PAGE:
More importantly, the Apostles’ deposit of faith was entrusted to the early Church, and not all of their teachings were contained in the New Testament. For example, we cannot derive the canon of the New Testament from the Bible; nowhere does Jesus instruct his disciples to compile a New Testament. Modern scholarship has not discerned who the author of Hebrews is, and yet Christians trust that it is divinely inspired because the early Church said so. This lends credence to the fact that not all of the Apostles’ teaching was written down, but also orally transmitted (2 Thess. 2:15). Compared to how isolated we are from the events of the Gospels, the Church Fathers were very close to the apostolic deposit of faith, and the oral teaching of the Apostles would’ve been more familiar to them and in circulation during the first couple centuries of Church history; this is what qualifies these writers to be the supreme exegetes of Holy Scripture. We have the testimony of second century Church Fathers who lived within one to three generations of the Apostles themselves; thus, we should take into account their testimony seriously. Let’s look at what they have to say concerning the Eucharist:

Ignatius of Antioch

“Take note of those who hold heterodox opinions on the grace of Jesus Christ which has come to us, and see how contrary their opinions are to the mind of God. . . . They abstain from the Eucharist and from prayer because they do not confess that the Eucharist is the flesh of our Savior Jesus Christ, flesh which suffered for our sins and which that Father, in his goodness, raised up again. They who deny the gift of God are perishing in their disputes”

Letter to the Smyrnaeans 6:2–7:1 [A.D. 110]

Justin Martyr

“For not as common bread nor common drink do we receive these; but since Jesus Christ our Savior was made incarnate by the word of God and had both flesh and blood for our salvation, so too, as we have been taught, the food which has been made into the Eucharist by the Eucharistic prayer set down by him, and by the change of which our blood and flesh is nurtured, is both the flesh and the blood of that incarnated Jesus

First Apology 66 [A.D. 151]

Irenaeus of Lyon

“If the Lord were from other than the Father, how could he rightly take bread, which is of the same creation as our own, and confess it to be his body and affirm that the mixture in the cup is his blood? … He has declared the cup, a part of creation, to be his own blood, from which he causes our blood to flow; and the bread, a part of creation, he has established as his own body, from which he gives increase unto our bodies. When, therefore, the mixed cup [wine and water] and the baked bread receives the Word of God and becomes the Eucharist, the body of Christ, and from these the substance of our flesh is increased and supported, how can they say that the flesh is not capable of receiving the gift of God, which is eternal life—flesh which is nourished by the body and blood of the Lord, and is in fact a member of him?”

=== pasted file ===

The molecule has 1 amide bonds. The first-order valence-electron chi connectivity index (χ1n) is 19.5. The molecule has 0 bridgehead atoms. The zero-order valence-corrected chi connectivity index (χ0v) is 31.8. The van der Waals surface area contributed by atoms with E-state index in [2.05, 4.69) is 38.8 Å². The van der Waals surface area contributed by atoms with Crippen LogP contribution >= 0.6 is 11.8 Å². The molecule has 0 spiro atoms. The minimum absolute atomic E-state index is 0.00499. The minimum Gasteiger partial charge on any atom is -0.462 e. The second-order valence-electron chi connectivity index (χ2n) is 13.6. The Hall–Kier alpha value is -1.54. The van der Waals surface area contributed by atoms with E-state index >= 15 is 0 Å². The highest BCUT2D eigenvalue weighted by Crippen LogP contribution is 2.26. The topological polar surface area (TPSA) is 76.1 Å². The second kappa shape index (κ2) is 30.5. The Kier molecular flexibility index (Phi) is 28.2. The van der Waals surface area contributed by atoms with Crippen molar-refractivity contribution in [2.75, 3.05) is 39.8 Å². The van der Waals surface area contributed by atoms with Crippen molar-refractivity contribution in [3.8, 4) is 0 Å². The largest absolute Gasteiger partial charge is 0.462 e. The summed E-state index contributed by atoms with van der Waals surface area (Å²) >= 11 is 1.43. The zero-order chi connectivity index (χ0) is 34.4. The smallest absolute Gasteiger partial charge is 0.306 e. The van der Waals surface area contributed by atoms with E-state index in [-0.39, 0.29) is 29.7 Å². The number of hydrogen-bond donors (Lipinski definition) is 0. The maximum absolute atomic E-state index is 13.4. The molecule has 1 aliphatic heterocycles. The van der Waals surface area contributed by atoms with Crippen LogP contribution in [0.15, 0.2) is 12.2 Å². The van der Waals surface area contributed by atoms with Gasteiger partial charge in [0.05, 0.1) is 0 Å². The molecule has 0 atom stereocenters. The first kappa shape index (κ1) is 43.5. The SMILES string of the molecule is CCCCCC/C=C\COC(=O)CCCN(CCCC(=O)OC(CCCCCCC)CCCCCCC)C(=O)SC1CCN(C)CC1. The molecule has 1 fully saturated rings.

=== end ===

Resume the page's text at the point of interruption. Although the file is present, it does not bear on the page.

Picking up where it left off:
Against Heresies 4:33, 5:2 [A.D. 189]

According to the patristic tradition, Ignatius was a disciple of John the Apostle. Irenaeus was a disciple of Polycarp, who was also a disciple of John the Apostle. All of these men across the ancient world from modern-day Rome to Turkey (Antioch) to France (Lyons) fall within one to three generations of the Apostles, yet universally confess the Eucharist to be the body and blood of the Lord. And these patristic quotes are barely scratching the surface. What you will find is that the Real Presence of the Eucharist is a virtually uncontested doctrine for the first millennium of Christendom.

After having presented this information, it is up to the Christian reader to do additional research, discern prayerfully, and make an informed judgment. My firm conviction is that Jesus Christ died for me so that I could partake of Him in the Holy Eucharist. The goal of the Christian life is union with God; our Creator made us for a personal relationship. It is why God became man in Jesus Christ, uniting the two natures of humanity and divinity in His Person. In my opinion, there is nothing more intimate than uniting yourself not only spiritually, but physically, to the body, blood, soul, and divinity of our Lord Jesus Christ. God understands that we are not just souls, but body-soul composites; He desires the redemption and reconciliation of both the spirit and matter that comprises our being. It is through the Eucharist that the deification of human nature occurs—the process of being transformed into Christ, the image of the invisible God (Col. 1:15).